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Before I get into the problem, my professor is trying to have us define both the logarithmic and exponential functions, so we are not allowed to use things we know about logs or the exponential function, which is why I'm having trouble.

For $ x \in (0,\infty)$, define $L(x)=\int_{1}^x 1/t dt $

a) Why does the integral exist? By Theorem 30.1 (a theorem in our textbook), since L(x) is monotone, L(x) is integrable.

b) Why is L(x) differentiable and what is its derivative?

This is the one I'm most having trouble with. How exactly do I show that this function is differentiable? I know that since it is integrable, then it is uniformly continuous and that the Fundamental Theorem of Calculus gives me that $L'(x)=l(x)$, but I don't know how to state this in a way that is "proof"

c) Show that $L(1/x)=-L(x)$, in other words $\int_{1}^{1\over x}=-\int_{1}^{x}$

I feel like something that shows the following and then rearranging the terms would be best, but I'm pretty lost. $$\int_{1}^{1\over x} -\int_{1}^x = \int_{x}^x; define \int_{x}^x=0$$

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Please note that the content of this site is for everyone, not just for the person who asked the question. By blanking the question, you also destroyed the answers that three people had taken the time to write. – joriki Dec 18 '12 at 0:00

For (b), just referencing the Fundamental Theorem of Calculus is a perfectly cromulent proof. You don't have to say any special magic words in order to imbue it with proofiness, as long as you point out that each of the assumptions of you textbook's version of FTC are satisfied.

For (c), your definition of integrals should allow you to prove $$ \int_{pa}^{pb} f(t)\,dt = \frac 1p \int_a^b f(pt)\,dt \quad\text{and}\quad \int_a^b qf(t)\,dt = q\int_a^b g(t)\,dt $$ Judicious choices of $p$ and $q$ will then allow you to show $\int_{1/x}^1 \frac{dt}{t}=\int_1^x \frac{dt}{t}$.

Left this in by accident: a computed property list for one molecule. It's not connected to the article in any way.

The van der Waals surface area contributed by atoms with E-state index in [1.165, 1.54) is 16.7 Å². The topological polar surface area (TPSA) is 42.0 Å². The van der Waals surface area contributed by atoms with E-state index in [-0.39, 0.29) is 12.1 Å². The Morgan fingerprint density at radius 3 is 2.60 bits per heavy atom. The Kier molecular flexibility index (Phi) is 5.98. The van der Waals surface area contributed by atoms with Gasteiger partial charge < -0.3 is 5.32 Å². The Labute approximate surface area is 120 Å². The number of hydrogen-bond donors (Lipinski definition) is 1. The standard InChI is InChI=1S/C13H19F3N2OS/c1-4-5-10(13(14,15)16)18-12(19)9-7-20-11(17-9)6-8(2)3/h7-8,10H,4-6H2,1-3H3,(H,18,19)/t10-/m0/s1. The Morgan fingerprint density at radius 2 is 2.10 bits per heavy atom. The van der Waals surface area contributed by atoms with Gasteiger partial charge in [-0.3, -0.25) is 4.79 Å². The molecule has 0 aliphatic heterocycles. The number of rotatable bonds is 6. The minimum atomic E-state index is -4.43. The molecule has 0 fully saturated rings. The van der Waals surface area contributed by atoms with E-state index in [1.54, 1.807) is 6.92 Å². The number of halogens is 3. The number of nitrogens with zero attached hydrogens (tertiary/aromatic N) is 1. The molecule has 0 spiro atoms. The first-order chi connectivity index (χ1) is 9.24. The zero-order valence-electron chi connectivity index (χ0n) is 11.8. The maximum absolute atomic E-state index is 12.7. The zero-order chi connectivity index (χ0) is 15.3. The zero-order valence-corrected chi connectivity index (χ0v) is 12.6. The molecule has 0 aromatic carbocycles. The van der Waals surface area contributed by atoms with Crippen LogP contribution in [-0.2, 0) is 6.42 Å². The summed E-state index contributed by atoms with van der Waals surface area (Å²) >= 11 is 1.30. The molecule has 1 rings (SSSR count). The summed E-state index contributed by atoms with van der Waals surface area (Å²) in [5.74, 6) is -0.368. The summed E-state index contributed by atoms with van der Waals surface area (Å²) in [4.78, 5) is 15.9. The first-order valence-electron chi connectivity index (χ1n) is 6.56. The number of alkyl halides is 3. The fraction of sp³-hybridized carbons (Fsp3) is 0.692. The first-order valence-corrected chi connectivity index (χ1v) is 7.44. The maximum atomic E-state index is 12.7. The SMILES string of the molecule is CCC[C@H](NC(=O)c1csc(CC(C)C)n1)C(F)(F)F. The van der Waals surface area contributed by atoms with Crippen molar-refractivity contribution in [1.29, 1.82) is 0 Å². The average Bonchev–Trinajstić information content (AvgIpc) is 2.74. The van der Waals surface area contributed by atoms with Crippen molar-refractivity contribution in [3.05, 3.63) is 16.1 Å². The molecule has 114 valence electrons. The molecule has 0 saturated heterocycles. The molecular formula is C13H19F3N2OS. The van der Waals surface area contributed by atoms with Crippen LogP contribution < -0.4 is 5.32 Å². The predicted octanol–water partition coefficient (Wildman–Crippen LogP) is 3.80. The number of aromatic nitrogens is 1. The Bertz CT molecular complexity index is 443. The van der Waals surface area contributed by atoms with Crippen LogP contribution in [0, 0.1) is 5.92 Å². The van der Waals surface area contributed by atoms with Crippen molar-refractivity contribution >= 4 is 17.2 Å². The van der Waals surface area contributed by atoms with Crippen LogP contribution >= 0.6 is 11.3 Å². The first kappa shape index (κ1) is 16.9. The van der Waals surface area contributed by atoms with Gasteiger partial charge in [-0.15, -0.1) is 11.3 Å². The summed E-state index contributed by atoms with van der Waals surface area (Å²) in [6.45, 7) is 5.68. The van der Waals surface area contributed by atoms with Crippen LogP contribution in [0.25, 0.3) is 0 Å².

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You just embiggened my vocabulary. – David Mitra Dec 12 '12 at 1:29
Do you have any hints for what q and p should be? I've been banging my head on this for a while now! – Jonathon Dec 12 '12 at 1:43
@Ray: Hint 1: They can depend on $x$. Hint 2: Choose $p$ such that when you multiply the limits by it, $\int_{1/x}^1$ becomes $\int_1^x$. – Henning Makholm Dec 12 '12 at 14:47

For (a), it seems to me that you need to say something about the function $f(t)=1/t$ on intervals of the form $[1,x]$ (for $x>1$) and $[x,1]$ (for $x<1$) in order to deduce something about $L(x)$ - ie that it exists. There's a flaw in your logic if you are quoting a property of $L(x)$ itself in order to prove that it exists.

Part (b) is indeed an application of the fundamental theorem of calculus. Using the notation of this summary of the theorem, try to identify $f$ anf $F$ in your case, and check that the required properties of $f$ are satisfied.

For part (c), in the integral $\displaystyle{\int_1^{1/x}\frac{dt}{t}}$, try the substitution $\bar{t}=1/t$.

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For differentiability, you're correct, all that is required is saying that $\frac{1}{x}$ is continuous on $(0,\infty)$so by FTC $L'(x)$ exists and is $\frac{1}{x}$.

For the last part, instead of doing that, try a change of variables in $\int_1^x\frac{1}{t}dt$ by letting $u = \frac{1}{t}$ and see what you get.

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